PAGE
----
From Pipi’s Pasture: Diane and the pack rat
There are always lots of mice, ground squirrels, skunks and raccoons around Pipi’s Pasture, but this summer is the first time since moving here that we’ve had an encounter with a pack rat. That doesn’t mean that we haven’t dealt with them before, and one thing is for sure — pack rats are smart animals. They are hard to catch.
This seems to be the year for pack rats. Early in the summer our grandson Jaycee, who lives in Vernal, told us that a pack rat had gotten under the hood of his pickup truck and chewed up some wires. He and his dad had set several traps in the truck, but the rat kept stealing the bait, yet not getting caught.
Then my brother Duane had a rat make a nest under the hood of his car, then his pickup truck. One day Duane drove his truck to Craig and we joked about a scenario in which the rat rode along. However, I didn’t find it one bit humorous when I discovered that we had a pack rat in our house.
My husband Lyle dubbed the experience “Diane and the Pack Rat.” It all started one night when I heard noises in the top part of the house. It sounded as if an animal was walking on the roof or perhaps in the attic. Whatever it was, there was a lot of noise. It kept me awake part of the night.
After a few nights I started hearing noises in the laundry room, where we also store household tools and such on shelves. There were ratting sounds. I turned on the lights. It got quiet. I couldn’t see anything. Then I started finding items that had been knocked onto the floor — a package of light bulbs, a game that was stored on a top shelf.
I knew that a pack rat had probably gotten into the house. It was a chilling thought — not that I’m afraid of rodents, but I don’t like the idea of them scurrying around the house, chewing up stuff and making a mess.
Lyle investigated. He found that the hose in the dryer vent had deteriorated over the years, and in all probability that’s where the rat gained entrance. He replaced the hose. At least nothing else would get in the house. We set a trap. We put out bait. I grumbled at the “barn cats” that spend time around the house.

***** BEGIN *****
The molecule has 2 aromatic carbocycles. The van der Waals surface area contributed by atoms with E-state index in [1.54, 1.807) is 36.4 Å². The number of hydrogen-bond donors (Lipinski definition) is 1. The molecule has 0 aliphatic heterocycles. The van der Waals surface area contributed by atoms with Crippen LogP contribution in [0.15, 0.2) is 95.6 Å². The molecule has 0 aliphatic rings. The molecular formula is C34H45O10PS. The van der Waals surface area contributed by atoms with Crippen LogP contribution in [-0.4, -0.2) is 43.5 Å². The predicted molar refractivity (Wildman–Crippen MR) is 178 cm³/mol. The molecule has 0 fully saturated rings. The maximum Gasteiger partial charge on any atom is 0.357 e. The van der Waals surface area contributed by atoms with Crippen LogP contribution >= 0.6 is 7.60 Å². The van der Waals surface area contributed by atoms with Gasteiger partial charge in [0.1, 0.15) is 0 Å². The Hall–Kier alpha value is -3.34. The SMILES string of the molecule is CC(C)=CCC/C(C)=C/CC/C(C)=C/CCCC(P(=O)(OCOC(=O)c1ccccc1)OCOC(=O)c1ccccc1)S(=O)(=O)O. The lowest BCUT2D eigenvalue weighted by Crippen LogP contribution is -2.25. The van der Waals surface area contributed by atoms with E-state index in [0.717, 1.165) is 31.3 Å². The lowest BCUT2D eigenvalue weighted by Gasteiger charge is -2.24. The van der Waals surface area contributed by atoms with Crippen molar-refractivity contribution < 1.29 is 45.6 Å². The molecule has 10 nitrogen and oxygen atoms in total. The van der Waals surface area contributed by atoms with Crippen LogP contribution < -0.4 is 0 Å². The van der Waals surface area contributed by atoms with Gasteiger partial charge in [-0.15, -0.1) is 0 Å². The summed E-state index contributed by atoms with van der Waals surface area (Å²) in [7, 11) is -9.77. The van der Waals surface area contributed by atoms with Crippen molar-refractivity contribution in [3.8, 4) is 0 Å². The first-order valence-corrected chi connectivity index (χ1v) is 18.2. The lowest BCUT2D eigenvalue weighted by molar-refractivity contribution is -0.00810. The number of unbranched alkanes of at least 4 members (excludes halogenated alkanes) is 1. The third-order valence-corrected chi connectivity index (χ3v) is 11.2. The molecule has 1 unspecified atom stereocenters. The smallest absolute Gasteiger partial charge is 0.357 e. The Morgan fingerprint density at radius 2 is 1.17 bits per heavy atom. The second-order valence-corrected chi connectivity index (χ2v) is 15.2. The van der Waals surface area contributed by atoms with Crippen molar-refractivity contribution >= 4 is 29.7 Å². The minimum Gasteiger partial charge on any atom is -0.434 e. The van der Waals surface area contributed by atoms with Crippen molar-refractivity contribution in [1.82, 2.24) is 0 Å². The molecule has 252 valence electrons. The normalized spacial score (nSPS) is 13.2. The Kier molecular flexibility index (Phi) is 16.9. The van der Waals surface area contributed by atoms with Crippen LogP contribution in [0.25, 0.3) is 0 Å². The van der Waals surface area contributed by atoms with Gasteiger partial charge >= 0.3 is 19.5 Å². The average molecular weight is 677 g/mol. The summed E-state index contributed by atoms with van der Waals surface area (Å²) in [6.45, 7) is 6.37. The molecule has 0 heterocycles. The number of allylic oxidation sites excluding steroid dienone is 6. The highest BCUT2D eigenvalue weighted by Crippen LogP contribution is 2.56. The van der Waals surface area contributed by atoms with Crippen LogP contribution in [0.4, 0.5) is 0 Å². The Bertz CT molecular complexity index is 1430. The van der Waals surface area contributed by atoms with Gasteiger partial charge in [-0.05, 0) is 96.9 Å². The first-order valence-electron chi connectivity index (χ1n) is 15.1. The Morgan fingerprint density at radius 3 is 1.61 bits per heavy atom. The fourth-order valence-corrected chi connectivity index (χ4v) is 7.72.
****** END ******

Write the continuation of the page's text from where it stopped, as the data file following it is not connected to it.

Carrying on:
Then one morning when I was getting ready to do chores, I noticed that some framed pictures had been knocked off a bookcase that is catty-cornered and tight up against a wall. Some of the pictures had fallen behind the bookcase. I peeked over the bookcase. There in a corner, all cuddled up in a ball, was a grayish-brown animal, peeking up at me.
I had a large coffee can (that I use to measure grain) and a small bucket next to the door, all ready to do chores. I got the broom. My plan was to scoop the rat into the can, cover it with the bucket, and throw the rat outside. I got the rat in the can just fine, but I didn’t have enough hands to hang onto the broom and grab the bucket. In the process, the rat escaped and a wall clock fell down on my head.
Several restless nights passed. Rustling noises kept me awake. I left lights on. I began noticing some peculiarities regarding a philodendron-type houseplant in the enclosed front porch of the house. First a big leaf disappeared, leaving a long stem. Then the stem got shorter and shorter until one morning the stem was gone. It dawned on me that the rat had eaten up my plant. We set out some bait near the plant.
A couple of days later, my hero Lyle found the rat in the hallway. End of story. Lesson learned? Check the dryer vent periodically to make sure there is no way for a rodent to gain entry into the house.
Sharing thanks, enjoying some laughs, and shedding a few tears are an indicator of the emotional levels that always seem to come with Moffat County High School graduation.